Hudson Square hottest nabe in Midtown South

Midtown South, which already has the lowest vacancy rate of any market in the country for office space, is nurturing a hub for New York City’s tenants du jour — the creative class — and the rents look almost pre-recession there.

The Hudson Square submarket — which runs from Canal to 14th streets, and from Sixth Avenue to the Hudson River — saw the largest decline in vacancy rate and the biggest spike in asking rents of any neighborhood in Midtown South year-over-year, according to Cushman & Wakefield’s fourth-quarter numbers, unveiled at a media breakfast yesterday.

The Midtown South Class A market had a vacancy rate of 4.6 percent at the end of 2011, the data shows. But even within that relatively healthy market, the Hudson Square area stood out. While average asking rents in Midtown South overall increased about $1 per square foot between 2010 and 2011, according to Cushman’s numbers covering the entire year, in the Hudson Square/West Village submarket they increased by almost $5 per square foot, to $49.60 per square foot.

The region offers what creative tenants want — huge floor plates, open space, natural light, and heavy floor-loads — said Andrew Peretz, an executive vice president at Cushman who represents 200 Hudson Street exclusively with partner Bob Constable, in an interview after the breakfast.

“Most of the buildings [in Hudson Square] were light industrial and were updated some time between the 1970s and about four years ago,” Constable told The Real Deal. No other submarket, he added, offers the combination of updated building stock, attractive shopping and eating nearby and, now, the prestige of being in one of New York City’s budding basins for tech and creative tenants.

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And although the total square footage leased in the Hudson Square/West Village submarket was 555,171 in 2010, according to Cushman, that figure skyrocketed to 1.1 million in 2011, an addition of almost 600,000 square feet. Midtown South overall only leased 4.44 million square feet in 2011, approximately 400,000 square feet more than in 2010, meaning that Hudson Square accounted for nearly all of the growth in the market.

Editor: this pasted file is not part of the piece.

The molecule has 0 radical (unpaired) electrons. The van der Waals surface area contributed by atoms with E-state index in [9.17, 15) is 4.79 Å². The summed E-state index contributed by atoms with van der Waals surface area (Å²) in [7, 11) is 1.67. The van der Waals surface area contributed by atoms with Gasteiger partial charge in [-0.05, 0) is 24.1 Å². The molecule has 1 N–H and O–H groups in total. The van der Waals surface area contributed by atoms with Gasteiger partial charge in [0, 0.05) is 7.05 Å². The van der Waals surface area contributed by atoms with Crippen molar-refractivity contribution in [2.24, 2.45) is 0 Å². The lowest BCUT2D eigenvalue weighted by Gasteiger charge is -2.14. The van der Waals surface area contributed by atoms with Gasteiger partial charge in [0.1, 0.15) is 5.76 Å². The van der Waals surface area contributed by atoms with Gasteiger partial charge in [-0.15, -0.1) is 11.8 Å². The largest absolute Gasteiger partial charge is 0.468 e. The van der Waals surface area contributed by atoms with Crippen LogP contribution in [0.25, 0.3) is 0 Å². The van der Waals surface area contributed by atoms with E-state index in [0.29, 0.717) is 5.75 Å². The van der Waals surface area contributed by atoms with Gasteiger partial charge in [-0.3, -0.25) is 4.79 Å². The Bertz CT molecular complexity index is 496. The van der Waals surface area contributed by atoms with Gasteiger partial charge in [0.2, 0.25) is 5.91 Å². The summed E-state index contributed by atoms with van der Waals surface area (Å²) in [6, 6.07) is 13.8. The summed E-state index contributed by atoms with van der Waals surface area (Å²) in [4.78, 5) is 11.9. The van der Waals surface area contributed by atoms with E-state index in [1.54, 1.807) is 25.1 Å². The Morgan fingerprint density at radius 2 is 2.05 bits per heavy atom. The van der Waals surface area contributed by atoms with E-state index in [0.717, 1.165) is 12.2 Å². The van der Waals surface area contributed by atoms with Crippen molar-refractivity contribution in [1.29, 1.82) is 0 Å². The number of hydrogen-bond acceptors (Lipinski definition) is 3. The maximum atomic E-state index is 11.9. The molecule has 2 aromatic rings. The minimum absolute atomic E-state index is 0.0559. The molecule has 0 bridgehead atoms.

In Hudson Square, rents at the peak of the market were around the low-$50s per square foot, Peretz said, and bottomed out in 2009 in the high-30s per square foot. Now they’ve not only rebounded to nearly pre-recession levels, but concessions are lower than in Lower Manhattan or Midtown, he said. Currently, landlords are offering landlord contributions to build-outs between $40 and $50 per square foot, Peretz said.

Expansions by firms who already have a presence in the area have helped propel the market — Omnicom and Getty Images both expanded in Hudson Square in the last year. All in all, Peretz estimated he and his team have done 400,000 square feet worth of deals in the area in the last 18 months.

Marc Packman, head of leasing for Trinity Real Estate, the area’s biggest landlord, said more business-friendly amenities are also on their way to the neighborhood. A Pret a Manger recently opened, and Packman said both the Hudson Square Market — a high-end take-out market along the lines of Eataly — and Hale & Hearty have signed leases in the area and will open soon.

And, as Constable pointed out, there is not too much inventory opening up in the area in the near-term. Union32BJ will be moving out of Edward Minskoff’s 101 Sixth Avenue, according to published reports, which will leave approximately 425,000 square feet available. If a large office lease currently in the works at 200 Hudson goes through, that building will only have about 150,000 square feet left to fill, Constable said. In the long-term, Trinity has blocks of space it can develop, but there is debate as to whether they will be developing any office buildings.

Packman agreed that there was not too much space available in Hudson Square. He said that he already has a handful of tenants asking about a 175,000-square-foot space that will open up at the end of the year at 350 Hudson. “We’re seeing a lot of growth,” he said, and the sectors Trinity Real Estate serves happen to be the ones expanding right now. “They’re a great tenant base to have.”